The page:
Imaginary traumas are as terrifying as the real thing
By Michael Shermer
Science Image: Michael Shermer
Image: BRAD HINES
In the wee hours of the morning on August 8, 1983, while I was traveling along a lonely rural highway approaching Haigler, Neb., a large craft with bright lights overtook me and forced me to the side of the road. Alien beings exited the craft and abducted me for 90 minutes, after which time I found myself back on the road with no memory of what transpired inside the ship. I can prove that this happened because I recounted it to a film crew shortly afterward.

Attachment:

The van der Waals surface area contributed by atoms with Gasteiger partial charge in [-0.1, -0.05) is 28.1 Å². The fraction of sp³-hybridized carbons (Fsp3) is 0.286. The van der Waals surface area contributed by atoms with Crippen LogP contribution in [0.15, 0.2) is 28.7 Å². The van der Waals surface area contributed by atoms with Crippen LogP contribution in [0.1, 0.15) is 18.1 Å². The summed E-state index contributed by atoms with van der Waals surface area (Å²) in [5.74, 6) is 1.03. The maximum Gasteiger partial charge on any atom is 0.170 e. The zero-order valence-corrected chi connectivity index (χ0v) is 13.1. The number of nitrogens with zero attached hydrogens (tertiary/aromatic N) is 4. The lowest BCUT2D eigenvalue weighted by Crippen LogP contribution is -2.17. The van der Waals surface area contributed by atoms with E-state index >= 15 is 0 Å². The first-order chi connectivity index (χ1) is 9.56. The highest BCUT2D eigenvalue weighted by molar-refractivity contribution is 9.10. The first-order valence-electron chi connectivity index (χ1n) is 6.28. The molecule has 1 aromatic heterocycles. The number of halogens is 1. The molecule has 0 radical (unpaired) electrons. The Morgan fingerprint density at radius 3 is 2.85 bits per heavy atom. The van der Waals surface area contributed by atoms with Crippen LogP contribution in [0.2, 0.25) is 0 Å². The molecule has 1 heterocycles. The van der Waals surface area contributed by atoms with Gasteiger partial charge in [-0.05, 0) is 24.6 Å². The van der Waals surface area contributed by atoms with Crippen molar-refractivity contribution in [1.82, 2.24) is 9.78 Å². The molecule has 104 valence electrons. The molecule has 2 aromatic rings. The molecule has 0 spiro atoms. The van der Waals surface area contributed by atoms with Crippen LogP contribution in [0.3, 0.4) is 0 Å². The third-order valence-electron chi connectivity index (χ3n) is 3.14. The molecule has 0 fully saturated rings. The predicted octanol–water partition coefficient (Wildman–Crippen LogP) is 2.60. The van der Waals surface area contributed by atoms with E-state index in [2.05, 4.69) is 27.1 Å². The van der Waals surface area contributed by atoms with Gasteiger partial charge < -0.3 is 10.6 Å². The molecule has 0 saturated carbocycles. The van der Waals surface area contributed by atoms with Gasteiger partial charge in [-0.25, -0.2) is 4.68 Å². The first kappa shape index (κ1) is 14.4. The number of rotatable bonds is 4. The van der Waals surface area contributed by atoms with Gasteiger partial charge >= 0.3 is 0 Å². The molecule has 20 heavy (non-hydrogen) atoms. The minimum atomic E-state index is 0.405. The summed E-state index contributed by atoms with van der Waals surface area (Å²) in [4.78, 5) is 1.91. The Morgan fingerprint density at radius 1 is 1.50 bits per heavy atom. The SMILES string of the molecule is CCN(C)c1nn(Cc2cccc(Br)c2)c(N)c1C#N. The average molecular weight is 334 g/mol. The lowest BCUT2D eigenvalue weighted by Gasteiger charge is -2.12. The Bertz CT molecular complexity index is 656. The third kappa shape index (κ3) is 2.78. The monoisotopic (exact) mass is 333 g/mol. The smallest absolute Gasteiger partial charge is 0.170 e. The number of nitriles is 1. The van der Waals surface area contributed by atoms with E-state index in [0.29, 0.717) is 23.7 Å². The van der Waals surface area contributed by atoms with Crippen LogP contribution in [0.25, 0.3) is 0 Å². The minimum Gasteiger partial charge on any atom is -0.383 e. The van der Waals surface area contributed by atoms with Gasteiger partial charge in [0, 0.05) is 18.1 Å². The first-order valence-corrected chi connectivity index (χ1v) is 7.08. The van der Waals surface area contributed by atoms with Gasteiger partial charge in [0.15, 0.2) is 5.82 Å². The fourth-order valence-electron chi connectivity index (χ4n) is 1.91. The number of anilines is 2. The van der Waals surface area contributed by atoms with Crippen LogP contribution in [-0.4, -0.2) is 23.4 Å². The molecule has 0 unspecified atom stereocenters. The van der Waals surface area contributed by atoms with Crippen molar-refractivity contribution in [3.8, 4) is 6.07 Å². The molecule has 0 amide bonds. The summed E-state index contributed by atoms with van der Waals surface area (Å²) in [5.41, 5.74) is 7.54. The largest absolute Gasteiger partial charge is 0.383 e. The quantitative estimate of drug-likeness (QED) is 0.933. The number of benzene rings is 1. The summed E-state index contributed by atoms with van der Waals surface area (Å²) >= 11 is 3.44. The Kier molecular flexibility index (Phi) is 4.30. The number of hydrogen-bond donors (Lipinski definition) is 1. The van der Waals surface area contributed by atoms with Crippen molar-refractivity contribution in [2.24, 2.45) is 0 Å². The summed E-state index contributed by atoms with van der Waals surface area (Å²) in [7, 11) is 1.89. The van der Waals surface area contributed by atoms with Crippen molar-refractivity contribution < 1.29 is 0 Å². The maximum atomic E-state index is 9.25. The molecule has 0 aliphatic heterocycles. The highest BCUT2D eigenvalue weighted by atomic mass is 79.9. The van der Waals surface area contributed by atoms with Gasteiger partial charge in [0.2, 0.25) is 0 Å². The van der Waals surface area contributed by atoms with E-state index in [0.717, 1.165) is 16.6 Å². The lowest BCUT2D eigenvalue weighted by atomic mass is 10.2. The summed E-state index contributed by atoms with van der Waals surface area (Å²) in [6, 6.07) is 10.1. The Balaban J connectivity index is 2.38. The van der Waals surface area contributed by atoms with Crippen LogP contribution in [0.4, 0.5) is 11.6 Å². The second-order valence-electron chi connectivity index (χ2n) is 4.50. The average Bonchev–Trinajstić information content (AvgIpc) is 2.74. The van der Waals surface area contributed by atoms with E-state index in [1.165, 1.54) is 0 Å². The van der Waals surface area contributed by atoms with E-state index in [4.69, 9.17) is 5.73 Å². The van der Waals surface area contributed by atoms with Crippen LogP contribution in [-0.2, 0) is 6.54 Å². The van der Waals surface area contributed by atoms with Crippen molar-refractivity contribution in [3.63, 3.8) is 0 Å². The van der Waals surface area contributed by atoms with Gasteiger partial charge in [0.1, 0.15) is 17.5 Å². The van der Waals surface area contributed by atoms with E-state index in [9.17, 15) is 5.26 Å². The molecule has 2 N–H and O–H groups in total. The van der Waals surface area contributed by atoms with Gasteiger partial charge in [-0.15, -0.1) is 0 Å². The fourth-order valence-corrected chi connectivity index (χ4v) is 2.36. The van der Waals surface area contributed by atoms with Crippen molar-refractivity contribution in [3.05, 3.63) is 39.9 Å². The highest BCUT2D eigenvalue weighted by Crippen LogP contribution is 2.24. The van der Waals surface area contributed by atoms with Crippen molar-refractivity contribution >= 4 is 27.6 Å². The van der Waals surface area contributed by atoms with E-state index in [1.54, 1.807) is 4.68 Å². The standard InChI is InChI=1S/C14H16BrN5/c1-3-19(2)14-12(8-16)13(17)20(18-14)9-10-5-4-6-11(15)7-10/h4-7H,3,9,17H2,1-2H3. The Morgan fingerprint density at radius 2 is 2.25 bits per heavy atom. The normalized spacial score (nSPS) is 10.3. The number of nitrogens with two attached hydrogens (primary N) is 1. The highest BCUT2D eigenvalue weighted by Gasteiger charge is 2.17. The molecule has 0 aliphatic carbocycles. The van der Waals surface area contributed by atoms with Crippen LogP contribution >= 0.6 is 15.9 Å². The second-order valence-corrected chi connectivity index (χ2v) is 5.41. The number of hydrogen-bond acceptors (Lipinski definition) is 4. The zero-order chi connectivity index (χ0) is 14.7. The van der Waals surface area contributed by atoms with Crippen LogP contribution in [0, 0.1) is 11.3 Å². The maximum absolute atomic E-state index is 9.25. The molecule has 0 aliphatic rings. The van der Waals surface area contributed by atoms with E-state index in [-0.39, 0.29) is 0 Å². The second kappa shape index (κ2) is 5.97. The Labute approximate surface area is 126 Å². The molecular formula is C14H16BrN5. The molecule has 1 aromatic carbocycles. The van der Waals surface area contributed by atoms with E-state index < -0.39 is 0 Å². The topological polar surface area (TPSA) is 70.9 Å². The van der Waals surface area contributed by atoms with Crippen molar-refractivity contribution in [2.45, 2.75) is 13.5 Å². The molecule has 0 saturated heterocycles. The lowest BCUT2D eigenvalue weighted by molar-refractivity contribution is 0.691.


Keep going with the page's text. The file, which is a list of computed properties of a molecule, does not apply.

When alien abductees recount to me their stories, I do not deny that they had a real experience. But thanks to recent research by Harvard University psychologists Richard J. McNally and Susan A. Clancy, we now know that some fantasies are indistinguishable from reality, and they can be just as traumatic. In a 2004 paper in Psychological Science entitled "Psychophysiological Responding during Script-Driven Imagery in People Reporting Abduction by Space Aliens," McNally, Clancy and their colleagues report the results of a study of claimed abductees. The researchers measured heart rate, skin conductance and electromyographic responses in a muscle that lifted the eyebrow--called the left lateral (outer) frontalis--of the study participants as they relived their experiences through script-driven imagery. "Relative to control participants," the authors concluded, "abductees exhibited greater psychophysiological reactivity to abduction and stressful scripts than to positive and neutral scripts." In fact, the abductees' responses were comparable to those of post-traumatic stress disorder (PTSD) patients who had listened to scripts of their actual traumatic experiences.